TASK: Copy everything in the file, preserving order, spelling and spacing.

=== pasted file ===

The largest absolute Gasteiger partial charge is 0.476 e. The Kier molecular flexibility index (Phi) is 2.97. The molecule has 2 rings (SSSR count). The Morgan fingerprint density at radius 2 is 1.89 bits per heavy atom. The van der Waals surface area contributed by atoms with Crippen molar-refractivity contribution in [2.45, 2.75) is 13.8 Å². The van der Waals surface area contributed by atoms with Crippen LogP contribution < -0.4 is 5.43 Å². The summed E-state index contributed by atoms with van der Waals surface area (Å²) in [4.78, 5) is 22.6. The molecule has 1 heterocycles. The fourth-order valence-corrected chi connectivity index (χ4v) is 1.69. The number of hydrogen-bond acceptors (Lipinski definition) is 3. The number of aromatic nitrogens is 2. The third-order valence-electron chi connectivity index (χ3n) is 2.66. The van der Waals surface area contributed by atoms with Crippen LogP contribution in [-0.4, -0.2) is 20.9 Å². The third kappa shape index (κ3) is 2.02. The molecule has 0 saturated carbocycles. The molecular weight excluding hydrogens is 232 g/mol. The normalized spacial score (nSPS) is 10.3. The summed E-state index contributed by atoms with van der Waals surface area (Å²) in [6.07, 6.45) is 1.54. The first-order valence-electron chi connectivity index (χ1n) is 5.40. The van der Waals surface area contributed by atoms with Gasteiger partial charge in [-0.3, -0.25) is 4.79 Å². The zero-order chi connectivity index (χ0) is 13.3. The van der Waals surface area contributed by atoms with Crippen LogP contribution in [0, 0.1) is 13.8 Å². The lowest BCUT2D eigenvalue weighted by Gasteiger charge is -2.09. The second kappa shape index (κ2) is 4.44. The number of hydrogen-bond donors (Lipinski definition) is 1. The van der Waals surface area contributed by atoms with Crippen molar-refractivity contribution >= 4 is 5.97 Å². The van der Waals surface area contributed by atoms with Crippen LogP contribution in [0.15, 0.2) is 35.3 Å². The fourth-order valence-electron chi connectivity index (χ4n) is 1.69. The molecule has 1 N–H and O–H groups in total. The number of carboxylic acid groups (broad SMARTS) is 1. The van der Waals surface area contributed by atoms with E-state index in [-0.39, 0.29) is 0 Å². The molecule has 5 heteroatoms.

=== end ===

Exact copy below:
The largest absolute Gasteiger partial charge is 0.476 e. The Kier molecular flexibility index (Phi) is 2.97. The molecule has 2 rings (SSSR count). The Morgan fingerprint density at radius 2 is 1.89 bits per heavy atom. The van der Waals surface area contributed by atoms with Crippen molar-refractivity contribution in [2.45, 2.75) is 13.8 Å². The van der Waals surface area contributed by atoms with Crippen LogP contribution < -0.4 is 5.43 Å². The summed E-state index contributed by atoms with van der Waals surface area (Å²) in [4.78, 5) is 22.6. The molecule has 1 heterocycles. The fourth-order valence-corrected chi connectivity index (χ4v) is 1.69. The number of hydrogen-bond acceptors (Lipinski definition) is 3. The number of aromatic nitrogens is 2. The third-order valence-electron chi connectivity index (χ3n) is 2.66. The van der Waals surface area contributed by atoms with Crippen LogP contribution in [-0.4, -0.2) is 20.9 Å². The third kappa shape index (κ3) is 2.02. The molecule has 0 saturated carbocycles. The molecular weight excluding hydrogens is 232 g/mol. The normalized spacial score (nSPS) is 10.3. The summed E-state index contributed by atoms with van der Waals surface area (Å²) in [6.07, 6.45) is 1.54. The first-order valence-electron chi connectivity index (χ1n) is 5.40. The van der Waals surface area contributed by atoms with Gasteiger partial charge in [-0.3, -0.25) is 4.79 Å². The zero-order chi connectivity index (χ0) is 13.3. The van der Waals surface area contributed by atoms with Crippen LogP contribution in [0, 0.1) is 13.8 Å². The lowest BCUT2D eigenvalue weighted by Gasteiger charge is -2.09. The second kappa shape index (κ2) is 4.44. The number of hydrogen-bond donors (Lipinski definition) is 1. The van der Waals surface area contributed by atoms with Crippen molar-refractivity contribution >= 4 is 5.97 Å². The van der Waals surface area contributed by atoms with Crippen LogP contribution in [0.15, 0.2) is 35.3 Å². The fourth-order valence-electron chi connectivity index (χ4n) is 1.69. The molecule has 1 N–H and O–H groups in total. The number of carboxylic acid groups (broad SMARTS) is 1. The van der Waals surface area contributed by atoms with E-state index in [-0.39, 0.29) is 0 Å². The molecule has 5 heteroatoms.